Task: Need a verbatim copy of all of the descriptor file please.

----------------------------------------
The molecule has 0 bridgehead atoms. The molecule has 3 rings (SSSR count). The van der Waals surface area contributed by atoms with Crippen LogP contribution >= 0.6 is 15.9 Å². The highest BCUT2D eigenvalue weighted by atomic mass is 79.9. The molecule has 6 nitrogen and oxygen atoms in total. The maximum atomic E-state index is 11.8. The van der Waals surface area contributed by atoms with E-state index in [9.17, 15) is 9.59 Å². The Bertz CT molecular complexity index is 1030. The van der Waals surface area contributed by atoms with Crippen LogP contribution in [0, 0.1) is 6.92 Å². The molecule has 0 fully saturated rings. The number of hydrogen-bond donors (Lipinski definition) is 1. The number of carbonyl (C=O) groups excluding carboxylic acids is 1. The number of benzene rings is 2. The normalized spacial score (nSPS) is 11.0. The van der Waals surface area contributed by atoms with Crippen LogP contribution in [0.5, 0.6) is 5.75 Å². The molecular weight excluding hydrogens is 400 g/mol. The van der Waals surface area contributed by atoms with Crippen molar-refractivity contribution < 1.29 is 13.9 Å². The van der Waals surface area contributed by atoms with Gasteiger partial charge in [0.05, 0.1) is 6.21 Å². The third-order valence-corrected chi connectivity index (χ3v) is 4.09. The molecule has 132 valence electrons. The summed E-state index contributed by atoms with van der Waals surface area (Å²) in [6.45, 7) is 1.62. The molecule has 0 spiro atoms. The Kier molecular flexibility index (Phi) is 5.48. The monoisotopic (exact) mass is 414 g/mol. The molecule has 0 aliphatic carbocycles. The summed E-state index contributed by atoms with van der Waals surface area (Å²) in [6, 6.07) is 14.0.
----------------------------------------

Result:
The molecule has 0 bridgehead atoms. The molecule has 3 rings (SSSR count). The van der Waals surface area contributed by atoms with Crippen LogP contribution >= 0.6 is 15.9 Å². The highest BCUT2D eigenvalue weighted by atomic mass is 79.9. The molecule has 6 nitrogen and oxygen atoms in total. The maximum atomic E-state index is 11.8. The van der Waals surface area contributed by atoms with E-state index in [9.17, 15) is 9.59 Å². The Bertz CT molecular complexity index is 1030. The van der Waals surface area contributed by atoms with Crippen LogP contribution in [0, 0.1) is 6.92 Å². The molecule has 0 fully saturated rings. The number of hydrogen-bond donors (Lipinski definition) is 1. The number of carbonyl (C=O) groups excluding carboxylic acids is 1. The number of benzene rings is 2. The normalized spacial score (nSPS) is 11.0. The van der Waals surface area contributed by atoms with Crippen LogP contribution in [0.5, 0.6) is 5.75 Å². The molecular weight excluding hydrogens is 400 g/mol. The van der Waals surface area contributed by atoms with Crippen molar-refractivity contribution < 1.29 is 13.9 Å². The van der Waals surface area contributed by atoms with Gasteiger partial charge in [0.05, 0.1) is 6.21 Å². The third-order valence-corrected chi connectivity index (χ3v) is 4.09. The molecule has 132 valence electrons. The summed E-state index contributed by atoms with van der Waals surface area (Å²) in [6.45, 7) is 1.62. The molecule has 0 spiro atoms. The Kier molecular flexibility index (Phi) is 5.48. The monoisotopic (exact) mass is 414 g/mol. The molecule has 0 aliphatic carbocycles. The summed E-state index contributed by atoms with van der Waals surface area (Å²) in [6, 6.07) is 14.0.